Bee season is here. Newly awake, they're browsing for pollen and starting to swarm. We talk to a local beekeeper about how to ensure that local populations of bees - and other pollinators - stay healthy.
Spring is an important time for bees and other pollinators. They’re awakening from their winter slumber and looking for food. That means browsing early-season flowers like dandelions and starting the swarming process around their queen.
We may consider dandelions to be a nuisance weed, but they're important early springtime pollen source for bees and other insects, according to Carbondale beekeeper Mark Burrows. Because of that, he stressed the importance of not using pesticides on dandelions. A single infected bee can wipe out an entire hive if it surives exposure long enough to return.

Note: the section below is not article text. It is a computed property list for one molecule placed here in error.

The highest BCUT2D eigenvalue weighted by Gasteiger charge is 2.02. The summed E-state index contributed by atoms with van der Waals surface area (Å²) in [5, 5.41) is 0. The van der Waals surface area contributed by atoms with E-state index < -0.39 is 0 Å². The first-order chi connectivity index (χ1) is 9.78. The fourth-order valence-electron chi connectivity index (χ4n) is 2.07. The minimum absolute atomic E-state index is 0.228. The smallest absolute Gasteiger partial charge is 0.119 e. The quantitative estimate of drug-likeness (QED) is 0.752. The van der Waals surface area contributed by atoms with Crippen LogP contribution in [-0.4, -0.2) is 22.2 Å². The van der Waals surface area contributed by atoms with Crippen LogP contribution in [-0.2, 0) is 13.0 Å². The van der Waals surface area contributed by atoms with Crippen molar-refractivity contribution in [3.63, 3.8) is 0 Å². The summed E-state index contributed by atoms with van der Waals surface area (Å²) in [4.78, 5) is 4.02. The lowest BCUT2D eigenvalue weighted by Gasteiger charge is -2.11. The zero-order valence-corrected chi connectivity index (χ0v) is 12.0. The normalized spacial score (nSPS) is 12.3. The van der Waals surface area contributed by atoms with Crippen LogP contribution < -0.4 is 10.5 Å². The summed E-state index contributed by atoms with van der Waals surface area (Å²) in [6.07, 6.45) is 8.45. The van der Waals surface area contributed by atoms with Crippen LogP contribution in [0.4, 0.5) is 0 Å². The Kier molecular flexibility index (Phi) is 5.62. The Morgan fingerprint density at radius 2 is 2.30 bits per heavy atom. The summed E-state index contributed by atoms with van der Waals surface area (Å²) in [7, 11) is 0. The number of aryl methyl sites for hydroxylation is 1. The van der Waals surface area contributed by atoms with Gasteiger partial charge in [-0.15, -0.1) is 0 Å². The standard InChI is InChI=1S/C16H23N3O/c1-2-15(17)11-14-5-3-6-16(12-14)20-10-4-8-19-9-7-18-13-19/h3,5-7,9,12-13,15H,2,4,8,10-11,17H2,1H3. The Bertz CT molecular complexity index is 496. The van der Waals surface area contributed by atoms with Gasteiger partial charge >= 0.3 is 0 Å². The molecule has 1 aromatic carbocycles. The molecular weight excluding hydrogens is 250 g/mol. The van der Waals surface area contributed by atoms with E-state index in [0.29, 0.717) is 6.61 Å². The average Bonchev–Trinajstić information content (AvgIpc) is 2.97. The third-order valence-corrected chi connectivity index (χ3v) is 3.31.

Another common occurance this time of year is swarming, when a large mass of bees clusters on a tree, in a bush, sometimes a car bumper. Burrows noted that swarms never last long and play an important role in keeping the hive healthy.